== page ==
So Far, Tompkins Residents Skeptical Of Police Reform Initiative

More

Updated: 12/14/20 – 2:09 P.M.

ITHACA, N.Y., (WSKG) 一 The community discussion period for Ithaca’s “Reimagining Public Safety Collaborative” ended last weekend with two public forums. Now it moves to the next phase.

Friday and Saturday’s public forums were the final installments in a series of “Community Voices Public Forums,” conducted weekly since early November. The meetings were held virtually via Zoom, and were led by Ithaca Mayor Svante Myrick and Tompkins County Commissioner Jason Molino.*

The forums were the initial phase outlined in the timeline of Ithaca’s “Reimagining Public Safety Collaborative.”  It’s a joint initiative between Tompkins County and the City of Ithaca. Their purpose, according to the Tompkins County Government, was to provide residents with an opportunity “to share perspectives and visions for reimagining public safety.” Ultimately, feedback from these meetings is meant to be recorded and shared with working groups designing a plan for local police reform.

The “Reimagining Public Safety Collaborative” was established earlier this year following an Executive Order from Governor Cuomo in June. The order requires all New York State municipalities with a police department to adopt a plan for police reform by April 1st, 2021 in order to be eligible for state funding. This applies to over 500 jurisdictions.

Governor Cuomo’s announcement was accompanied by a document entitled “New York State Police Reform and Reinvention Collaborative,” which offers guidance and resources for public officials and citizens on the design of a police reform plan. The state guidance emphasizes a “collaborative” approach between police departments, community officials, and citizens. One of the steps outlined in this approach is to “involve the entire community in the discussion.”

Overall, most community members attending these forums expressed a desire for major changes to policing.

Celia Clarke/WSKG Public Radio

Protesters outside the Ithaca Police Department kneeling for 8 minutes 45 seconds during a protest against police brutality and the killing of George Floyd. June 3, 2020 (Celia Clarke/WSKG Public Radio)

“The feedback we have been getting has been overwhelmingly in favor of some radical change, mostly in terms of reducing the amount of armed law enforcement,” said Ducson Nguyen, who’s an alderperson for Ithaca’s second ward.

Notably, citizens attending these forums shared consistent criticism of the way  they are designed. Officials were not permitted to answer questions or offer comments on specific policy development.

Ithaca resident Monique Caraballo expressed frustration with this policy, as well as with the livestream’s chat feature.

“I find these forums to be performative. You have your diversity officer tone policing in the chat, you have it locked down so that we are not able to warn marginalized folks, people who have been marginalized in the community and continue to be marginalized in this community, of people who wish them harm here, and their intentions here in these forums.” said Caraballo.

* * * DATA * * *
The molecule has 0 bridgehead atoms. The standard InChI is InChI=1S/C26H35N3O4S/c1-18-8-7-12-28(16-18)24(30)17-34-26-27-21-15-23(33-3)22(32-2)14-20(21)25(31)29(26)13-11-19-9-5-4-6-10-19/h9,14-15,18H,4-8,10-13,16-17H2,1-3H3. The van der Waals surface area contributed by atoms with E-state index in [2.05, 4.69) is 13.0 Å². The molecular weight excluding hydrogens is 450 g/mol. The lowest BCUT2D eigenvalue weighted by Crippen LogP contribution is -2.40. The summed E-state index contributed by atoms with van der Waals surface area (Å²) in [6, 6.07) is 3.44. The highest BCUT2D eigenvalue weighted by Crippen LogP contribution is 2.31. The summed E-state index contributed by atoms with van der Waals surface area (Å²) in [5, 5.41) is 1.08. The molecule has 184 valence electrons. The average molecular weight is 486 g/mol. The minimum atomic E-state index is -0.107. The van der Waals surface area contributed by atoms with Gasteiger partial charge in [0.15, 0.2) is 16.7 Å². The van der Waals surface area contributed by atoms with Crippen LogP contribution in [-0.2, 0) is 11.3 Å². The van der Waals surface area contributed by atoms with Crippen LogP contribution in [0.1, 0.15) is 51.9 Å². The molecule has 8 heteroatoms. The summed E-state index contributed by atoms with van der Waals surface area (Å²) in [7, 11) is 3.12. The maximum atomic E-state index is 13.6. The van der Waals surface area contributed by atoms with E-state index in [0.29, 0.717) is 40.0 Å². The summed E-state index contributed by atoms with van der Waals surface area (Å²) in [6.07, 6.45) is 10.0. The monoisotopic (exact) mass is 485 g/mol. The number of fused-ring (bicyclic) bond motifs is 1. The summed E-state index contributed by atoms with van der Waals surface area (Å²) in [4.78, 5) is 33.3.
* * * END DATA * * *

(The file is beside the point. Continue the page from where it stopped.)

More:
“I look forward to this becoming an actual discussion, where our questions are answered, where we have actual talks about how we can imagine public safety because this ain’t it.”

Other people voiced doubts about the tangible incorporation of public feedback into the policies being developed.  They cite disappointment with decisions surrounding policing in the Ithaca City Budget, which released earlier this summer.

“You guys went through the process of asking for people’s input and making people feel heard, and then that input wasn’t reflected back in any of the city’s presentation of budget stuff and at least from what I can see it wasn’t reflected in the way that the final budget came out. And I just don’t understand why we should think this process should be any different,” said activist Genevieve Rand.

She also shared concerns regarding the lack of community representation in the upcoming working groups, as well as the close collaboration with local law enforcement which has been a hallmark of the “reimagining” initiative.

The working groups, which make up the next stage outlined in the strategy, are a coalition of community leaders, county and city officials, law enforcement officers, and other administrators at the city and county levels. They are tasked with assessing the viability of suggestions offered over the past five weeks.

Most of the speakers in last weekend’s forum doubt the effectiveness of the initiative. Leon Miller-Out is skeptical the process can realistically fulfill its lofty goals.

“I would love to see the outcome of this process actually be a reimagining of public safety, that’s a great name for what I think we need to achieve, and it’s never happened before, and, like everyone else who’s spoken recently, I’m very skeptical that it’s going to happen this time.”

Miller-Out went on to raise concerns about the people these public forums may not be reaching.  He says they include poor people who suffer in interactions with the police, people with mental health issues, people with addiction issues, and people of color.

Both Mayor Myrick and Commissioner Molino informed attendees the forums are just one component of ongoing community outreach efforts, though plans are not specified.

Comments submitted during the process will be offered in a town hall meeting set for this afternoon 4:00 pm, along with an Q&A session and discussion of next steps. Mayor Myrick, Commissioner Molino, Tompkins County Sheriff Derek Osborne* and Police Chief Nayor are set to host.

*An earlier version of this story called the Tompkins County Commission Joe Molino. His first name is Jason.

**An earlier version of this story titled Derek Osborne Sergeant. He is Tompkins County Sheriff.